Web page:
Youth detention staff in the Northern Territory have been made vulnerable by the government's ban on spithoods and restraint chairs, the chief minister says.
Adam Giles announced the ban almost two weeks ago following the Four Corners broadcast of young people being abused by staff at Darwin's Don Dale youth detention centre.
Over the weekend News Corp Australia reported that Dylan Voller - the teen shown assaulted, stripped, hooded and restrained in a mechanical chair - had featured in more than 800 reports for threatening violence towards staff and inmates, and had threatened to use the media to smear the names of officers.
Mr Giles on Monday denied the ban was a knee-jerk reaction.
"The reason the chair and spithoods were in place was to protect staff and to protect those inmates themselves," he told reporters.
"I don't think the reporting on Four Corners accurately reflected the true nature of the incidents.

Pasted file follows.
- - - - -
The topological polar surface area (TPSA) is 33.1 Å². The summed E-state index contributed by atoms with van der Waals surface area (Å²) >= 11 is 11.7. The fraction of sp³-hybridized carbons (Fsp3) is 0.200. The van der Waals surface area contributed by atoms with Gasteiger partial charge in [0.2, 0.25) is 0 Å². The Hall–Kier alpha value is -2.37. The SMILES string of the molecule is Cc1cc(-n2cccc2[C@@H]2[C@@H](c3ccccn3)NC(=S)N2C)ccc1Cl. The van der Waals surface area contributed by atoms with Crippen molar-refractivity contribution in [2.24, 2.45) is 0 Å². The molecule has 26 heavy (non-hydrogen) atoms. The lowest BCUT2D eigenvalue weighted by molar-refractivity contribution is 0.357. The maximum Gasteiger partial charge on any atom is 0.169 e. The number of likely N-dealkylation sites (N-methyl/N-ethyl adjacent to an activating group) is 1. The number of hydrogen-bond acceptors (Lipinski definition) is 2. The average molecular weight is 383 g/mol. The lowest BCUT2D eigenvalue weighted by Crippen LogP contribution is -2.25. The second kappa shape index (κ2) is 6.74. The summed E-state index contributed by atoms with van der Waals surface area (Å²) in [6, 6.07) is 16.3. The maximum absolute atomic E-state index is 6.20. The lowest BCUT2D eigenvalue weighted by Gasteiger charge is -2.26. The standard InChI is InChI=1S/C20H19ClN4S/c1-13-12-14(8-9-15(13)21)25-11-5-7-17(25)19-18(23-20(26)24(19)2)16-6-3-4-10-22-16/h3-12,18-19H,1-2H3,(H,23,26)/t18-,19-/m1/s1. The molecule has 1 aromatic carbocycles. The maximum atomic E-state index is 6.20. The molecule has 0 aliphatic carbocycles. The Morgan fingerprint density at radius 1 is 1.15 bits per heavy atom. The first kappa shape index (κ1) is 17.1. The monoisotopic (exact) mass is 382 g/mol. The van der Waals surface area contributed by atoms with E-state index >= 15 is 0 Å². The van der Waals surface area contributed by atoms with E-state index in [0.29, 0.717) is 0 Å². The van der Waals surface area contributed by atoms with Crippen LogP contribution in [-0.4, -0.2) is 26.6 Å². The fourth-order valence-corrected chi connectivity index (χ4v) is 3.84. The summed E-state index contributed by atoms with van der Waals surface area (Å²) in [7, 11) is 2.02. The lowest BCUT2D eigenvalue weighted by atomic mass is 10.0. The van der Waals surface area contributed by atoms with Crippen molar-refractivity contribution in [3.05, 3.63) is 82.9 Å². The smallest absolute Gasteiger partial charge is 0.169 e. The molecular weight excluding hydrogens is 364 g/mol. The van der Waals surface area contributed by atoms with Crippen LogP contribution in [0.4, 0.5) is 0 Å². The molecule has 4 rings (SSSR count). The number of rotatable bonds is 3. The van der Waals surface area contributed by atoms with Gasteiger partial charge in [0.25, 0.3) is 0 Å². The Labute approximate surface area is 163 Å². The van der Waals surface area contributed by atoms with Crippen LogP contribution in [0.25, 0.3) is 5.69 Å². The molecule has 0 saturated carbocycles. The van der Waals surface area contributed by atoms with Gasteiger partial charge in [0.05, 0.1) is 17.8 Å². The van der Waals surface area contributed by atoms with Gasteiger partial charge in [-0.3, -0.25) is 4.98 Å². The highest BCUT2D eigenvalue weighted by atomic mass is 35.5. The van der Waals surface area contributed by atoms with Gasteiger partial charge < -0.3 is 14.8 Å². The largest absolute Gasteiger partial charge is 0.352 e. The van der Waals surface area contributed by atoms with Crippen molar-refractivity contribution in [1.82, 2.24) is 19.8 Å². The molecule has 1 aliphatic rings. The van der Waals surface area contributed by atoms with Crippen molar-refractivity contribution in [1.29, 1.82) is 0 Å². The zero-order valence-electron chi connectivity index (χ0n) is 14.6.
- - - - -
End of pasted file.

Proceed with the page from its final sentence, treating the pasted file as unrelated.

"Let's not forget these are criminals and we have to protect prison officers ... and I do fear for those officers who work in that troubled position".
Earlier on Monday, Mr Giles denied a report into the corrections system was being withheld until after this month's election.
But he said he had also received another report on indigenous incarceration which has competing recommendations.
"If we release them both now, particularly where they've got competing recommendations, coming from different angles, it would be difficult to get recommendations, and also we have a royal commission that may recommend something completely different," he told Mix 104.9 FM in Darwin.
He denied that the government was withholding the Hamburger report until after the August 27 election because the report was unfavourable.
"Not at all, I've read both reports and neither report says everything's hunky-dory in the corrections system. Both say things need to be done, but both also say there have been a lot of improvements made," Mr Giles said.